One of its major features is that students do not have to appear for the minimum five subjects required to pass the exam at once. They can spread it over nine exams in five years, which means they can study for one or two subjects at a time. This is good for academically slow learners.

Another advantage is that language subjects will carry 50 marks for written and 50 for practical exams. An 80-20 pattern will be followed in science. SSC board has discontinued this in Class 9 this year.

As a special provision, students who want to pursue a career in sports and folk arts will be allowed to take the class 10 and 12 exam if they have formal schooling till class 9 or 10. “These students don’t get time to attend regular schools, so they will benefit from the flexibility of the open schooling system,” said Kharat.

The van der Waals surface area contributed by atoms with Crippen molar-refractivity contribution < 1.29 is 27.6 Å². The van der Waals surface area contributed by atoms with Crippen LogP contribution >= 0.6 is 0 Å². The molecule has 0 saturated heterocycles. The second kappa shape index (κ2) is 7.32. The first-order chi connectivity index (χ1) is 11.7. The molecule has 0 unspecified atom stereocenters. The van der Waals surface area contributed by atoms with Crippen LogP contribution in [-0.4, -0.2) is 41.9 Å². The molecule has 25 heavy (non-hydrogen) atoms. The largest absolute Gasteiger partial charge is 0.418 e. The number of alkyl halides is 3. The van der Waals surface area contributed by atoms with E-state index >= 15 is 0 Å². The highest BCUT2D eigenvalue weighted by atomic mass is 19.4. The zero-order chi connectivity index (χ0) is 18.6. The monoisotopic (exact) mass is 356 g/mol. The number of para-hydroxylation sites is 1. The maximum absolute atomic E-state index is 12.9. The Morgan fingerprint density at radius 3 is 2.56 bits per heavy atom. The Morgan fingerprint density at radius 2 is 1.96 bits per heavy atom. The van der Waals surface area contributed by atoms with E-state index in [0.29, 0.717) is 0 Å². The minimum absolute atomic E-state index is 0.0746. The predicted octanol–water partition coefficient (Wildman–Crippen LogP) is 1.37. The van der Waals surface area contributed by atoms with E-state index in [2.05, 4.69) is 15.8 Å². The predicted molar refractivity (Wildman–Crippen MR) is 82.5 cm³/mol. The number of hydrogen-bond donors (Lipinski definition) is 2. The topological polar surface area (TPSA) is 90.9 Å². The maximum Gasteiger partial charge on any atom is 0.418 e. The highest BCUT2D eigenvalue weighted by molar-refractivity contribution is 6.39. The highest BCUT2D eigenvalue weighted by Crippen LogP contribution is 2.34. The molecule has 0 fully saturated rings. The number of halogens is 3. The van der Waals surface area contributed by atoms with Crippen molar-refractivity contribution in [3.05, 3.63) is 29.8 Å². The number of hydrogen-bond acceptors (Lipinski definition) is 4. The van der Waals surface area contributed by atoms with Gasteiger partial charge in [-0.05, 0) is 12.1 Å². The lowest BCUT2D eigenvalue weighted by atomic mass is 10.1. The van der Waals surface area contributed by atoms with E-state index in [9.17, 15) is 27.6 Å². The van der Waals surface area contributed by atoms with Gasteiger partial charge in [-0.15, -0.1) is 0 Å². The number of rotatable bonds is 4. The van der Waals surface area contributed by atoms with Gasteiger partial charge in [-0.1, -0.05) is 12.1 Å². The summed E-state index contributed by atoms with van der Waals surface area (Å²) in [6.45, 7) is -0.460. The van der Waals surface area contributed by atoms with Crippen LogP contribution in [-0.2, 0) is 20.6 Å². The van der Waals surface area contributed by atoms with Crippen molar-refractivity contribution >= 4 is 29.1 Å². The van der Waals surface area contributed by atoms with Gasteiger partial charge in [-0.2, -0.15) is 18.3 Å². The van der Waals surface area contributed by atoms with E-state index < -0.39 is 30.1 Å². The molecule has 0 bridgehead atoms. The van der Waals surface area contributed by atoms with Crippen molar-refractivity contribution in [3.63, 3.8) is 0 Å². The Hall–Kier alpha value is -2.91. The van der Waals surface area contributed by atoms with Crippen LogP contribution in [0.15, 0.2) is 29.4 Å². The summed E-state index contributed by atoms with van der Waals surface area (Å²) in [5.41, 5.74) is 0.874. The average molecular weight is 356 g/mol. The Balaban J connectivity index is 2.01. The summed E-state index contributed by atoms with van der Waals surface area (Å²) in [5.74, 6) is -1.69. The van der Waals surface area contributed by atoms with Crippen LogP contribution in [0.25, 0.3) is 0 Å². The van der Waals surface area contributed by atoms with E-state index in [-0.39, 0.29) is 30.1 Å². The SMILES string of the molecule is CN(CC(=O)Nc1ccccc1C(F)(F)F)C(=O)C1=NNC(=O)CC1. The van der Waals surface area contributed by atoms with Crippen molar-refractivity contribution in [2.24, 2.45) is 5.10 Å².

The department has found that nearly five lakh students drop out of school between classes 1 and 10 in the state. Government schemes, including the provision to write Secondary School Certificate (SSC) exams as private candidates directly after class 9, have not been successful.

“One of the major reasons why the pass rate of private students is poor is that they have to study the same thing and write exams in the same pattern,” said Nand Kumar, principal secretary of the department, who issued the resolution. He added that open schooling would address the needs of such students better.

Pros of open schooling

Will develop best practices for informal education